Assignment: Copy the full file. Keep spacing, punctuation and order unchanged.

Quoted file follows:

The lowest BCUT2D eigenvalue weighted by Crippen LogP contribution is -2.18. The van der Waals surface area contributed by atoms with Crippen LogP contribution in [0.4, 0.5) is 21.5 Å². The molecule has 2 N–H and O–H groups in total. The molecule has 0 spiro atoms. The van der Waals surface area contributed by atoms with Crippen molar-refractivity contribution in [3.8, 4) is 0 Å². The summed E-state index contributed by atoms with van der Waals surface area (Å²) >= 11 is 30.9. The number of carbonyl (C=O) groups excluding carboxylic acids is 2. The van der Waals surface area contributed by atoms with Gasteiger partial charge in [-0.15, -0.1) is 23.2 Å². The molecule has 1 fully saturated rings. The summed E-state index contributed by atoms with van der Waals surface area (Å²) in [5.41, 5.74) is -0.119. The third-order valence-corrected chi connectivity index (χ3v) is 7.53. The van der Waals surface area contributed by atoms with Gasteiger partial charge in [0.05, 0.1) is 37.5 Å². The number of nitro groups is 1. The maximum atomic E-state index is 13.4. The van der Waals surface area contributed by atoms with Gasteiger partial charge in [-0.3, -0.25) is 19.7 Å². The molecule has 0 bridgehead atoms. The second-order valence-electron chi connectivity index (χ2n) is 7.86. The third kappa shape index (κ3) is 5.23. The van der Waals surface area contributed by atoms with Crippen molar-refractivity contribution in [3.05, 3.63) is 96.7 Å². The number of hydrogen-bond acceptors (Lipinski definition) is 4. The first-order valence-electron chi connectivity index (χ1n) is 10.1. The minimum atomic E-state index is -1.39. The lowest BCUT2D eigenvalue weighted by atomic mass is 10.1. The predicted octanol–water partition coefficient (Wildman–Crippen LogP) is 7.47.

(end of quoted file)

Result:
The lowest BCUT2D eigenvalue weighted by Crippen LogP contribution is -2.18. The van der Waals surface area contributed by atoms with Crippen LogP contribution in [0.4, 0.5) is 21.5 Å². The molecule has 2 N–H and O–H groups in total. The molecule has 0 spiro atoms. The van der Waals surface area contributed by atoms with Crippen molar-refractivity contribution in [3.8, 4) is 0 Å². The summed E-state index contributed by atoms with van der Waals surface area (Å²) >= 11 is 30.9. The number of carbonyl (C=O) groups excluding carboxylic acids is 2. The van der Waals surface area contributed by atoms with Gasteiger partial charge in [-0.15, -0.1) is 23.2 Å². The molecule has 1 fully saturated rings. The summed E-state index contributed by atoms with van der Waals surface area (Å²) in [5.41, 5.74) is -0.119. The third-order valence-corrected chi connectivity index (χ3v) is 7.53. The van der Waals surface area contributed by atoms with Gasteiger partial charge in [0.05, 0.1) is 37.5 Å². The number of nitro groups is 1. The maximum atomic E-state index is 13.4. The van der Waals surface area contributed by atoms with Gasteiger partial charge in [-0.3, -0.25) is 19.7 Å². The molecule has 0 bridgehead atoms. The second-order valence-electron chi connectivity index (χ2n) is 7.86. The third kappa shape index (κ3) is 5.23. The van der Waals surface area contributed by atoms with Crippen molar-refractivity contribution in [3.05, 3.63) is 96.7 Å². The number of hydrogen-bond acceptors (Lipinski definition) is 4. The first-order valence-electron chi connectivity index (χ1n) is 10.1. The minimum atomic E-state index is -1.39. The lowest BCUT2D eigenvalue weighted by atomic mass is 10.1. The predicted octanol–water partition coefficient (Wildman–Crippen LogP) is 7.47.